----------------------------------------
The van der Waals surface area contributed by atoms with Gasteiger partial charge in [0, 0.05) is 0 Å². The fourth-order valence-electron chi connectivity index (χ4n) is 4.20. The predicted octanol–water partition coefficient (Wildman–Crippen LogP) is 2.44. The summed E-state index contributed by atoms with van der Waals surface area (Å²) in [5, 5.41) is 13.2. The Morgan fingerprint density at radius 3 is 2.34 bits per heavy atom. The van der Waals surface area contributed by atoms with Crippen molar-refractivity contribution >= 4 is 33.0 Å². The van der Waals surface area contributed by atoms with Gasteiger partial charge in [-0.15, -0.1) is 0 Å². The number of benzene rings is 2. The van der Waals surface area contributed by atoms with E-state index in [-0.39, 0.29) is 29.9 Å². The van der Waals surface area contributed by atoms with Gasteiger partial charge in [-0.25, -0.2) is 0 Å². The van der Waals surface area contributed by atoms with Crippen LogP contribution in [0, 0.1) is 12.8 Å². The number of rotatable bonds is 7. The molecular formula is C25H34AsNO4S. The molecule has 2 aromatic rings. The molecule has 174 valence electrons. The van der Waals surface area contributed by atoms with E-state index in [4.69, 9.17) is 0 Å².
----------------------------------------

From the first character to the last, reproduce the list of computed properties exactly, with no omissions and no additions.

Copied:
The van der Waals surface area contributed by atoms with Gasteiger partial charge in [0, 0.05) is 0 Å². The fourth-order valence-electron chi connectivity index (χ4n) is 4.20. The predicted octanol–water partition coefficient (Wildman–Crippen LogP) is 2.44. The summed E-state index contributed by atoms with van der Waals surface area (Å²) in [5, 5.41) is 13.2. The Morgan fingerprint density at radius 3 is 2.34 bits per heavy atom. The van der Waals surface area contributed by atoms with Crippen molar-refractivity contribution >= 4 is 33.0 Å². The van der Waals surface area contributed by atoms with Gasteiger partial charge in [-0.15, -0.1) is 0 Å². The number of benzene rings is 2. The van der Waals surface area contributed by atoms with E-state index in [-0.39, 0.29) is 29.9 Å². The van der Waals surface area contributed by atoms with Gasteiger partial charge in [-0.25, -0.2) is 0 Å². The van der Waals surface area contributed by atoms with Crippen LogP contribution in [0, 0.1) is 12.8 Å². The number of rotatable bonds is 7. The molecular formula is C25H34AsNO4S. The molecule has 2 aromatic rings. The molecule has 174 valence electrons. The van der Waals surface area contributed by atoms with E-state index in [4.69, 9.17) is 0 Å².